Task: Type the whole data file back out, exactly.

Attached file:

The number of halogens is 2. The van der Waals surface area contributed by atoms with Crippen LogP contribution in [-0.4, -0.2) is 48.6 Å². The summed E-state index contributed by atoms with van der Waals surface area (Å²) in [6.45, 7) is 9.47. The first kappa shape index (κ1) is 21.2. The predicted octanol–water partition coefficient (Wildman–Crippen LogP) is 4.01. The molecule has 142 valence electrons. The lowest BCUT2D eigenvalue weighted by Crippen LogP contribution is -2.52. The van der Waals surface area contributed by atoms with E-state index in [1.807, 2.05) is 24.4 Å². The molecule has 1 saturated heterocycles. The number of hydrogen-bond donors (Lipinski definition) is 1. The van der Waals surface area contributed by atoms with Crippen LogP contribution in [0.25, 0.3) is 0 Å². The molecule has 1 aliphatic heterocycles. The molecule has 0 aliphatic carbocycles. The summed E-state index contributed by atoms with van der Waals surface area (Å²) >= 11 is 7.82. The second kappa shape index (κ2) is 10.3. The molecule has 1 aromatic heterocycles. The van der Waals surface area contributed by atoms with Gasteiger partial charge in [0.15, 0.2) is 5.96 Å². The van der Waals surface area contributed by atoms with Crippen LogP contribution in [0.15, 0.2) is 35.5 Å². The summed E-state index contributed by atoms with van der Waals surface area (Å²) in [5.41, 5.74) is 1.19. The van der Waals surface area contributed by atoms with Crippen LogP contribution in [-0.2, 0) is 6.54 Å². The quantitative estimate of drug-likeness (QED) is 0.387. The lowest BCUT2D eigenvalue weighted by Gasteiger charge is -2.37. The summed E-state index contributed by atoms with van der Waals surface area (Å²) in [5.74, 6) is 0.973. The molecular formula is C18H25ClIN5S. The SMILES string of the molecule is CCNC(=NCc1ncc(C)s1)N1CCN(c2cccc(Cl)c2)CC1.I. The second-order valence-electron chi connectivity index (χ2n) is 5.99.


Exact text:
The number of halogens is 2. The van der Waals surface area contributed by atoms with Crippen LogP contribution in [-0.4, -0.2) is 48.6 Å². The summed E-state index contributed by atoms with van der Waals surface area (Å²) in [6.45, 7) is 9.47. The first kappa shape index (κ1) is 21.2. The predicted octanol–water partition coefficient (Wildman–Crippen LogP) is 4.01. The molecule has 142 valence electrons. The lowest BCUT2D eigenvalue weighted by Crippen LogP contribution is -2.52. The van der Waals surface area contributed by atoms with E-state index in [1.807, 2.05) is 24.4 Å². The molecule has 1 saturated heterocycles. The number of hydrogen-bond donors (Lipinski definition) is 1. The van der Waals surface area contributed by atoms with Crippen LogP contribution in [0.25, 0.3) is 0 Å². The molecule has 1 aliphatic heterocycles. The molecule has 0 aliphatic carbocycles. The summed E-state index contributed by atoms with van der Waals surface area (Å²) >= 11 is 7.82. The second kappa shape index (κ2) is 10.3. The molecule has 1 aromatic heterocycles. The van der Waals surface area contributed by atoms with Gasteiger partial charge in [0.15, 0.2) is 5.96 Å². The van der Waals surface area contributed by atoms with Crippen LogP contribution in [0.15, 0.2) is 35.5 Å². The summed E-state index contributed by atoms with van der Waals surface area (Å²) in [5.41, 5.74) is 1.19. The van der Waals surface area contributed by atoms with Crippen LogP contribution in [-0.2, 0) is 6.54 Å². The quantitative estimate of drug-likeness (QED) is 0.387. The lowest BCUT2D eigenvalue weighted by Gasteiger charge is -2.37. The summed E-state index contributed by atoms with van der Waals surface area (Å²) in [5.74, 6) is 0.973. The molecular formula is C18H25ClIN5S. The SMILES string of the molecule is CCNC(=NCc1ncc(C)s1)N1CCN(c2cccc(Cl)c2)CC1.I. The second-order valence-electron chi connectivity index (χ2n) is 5.99.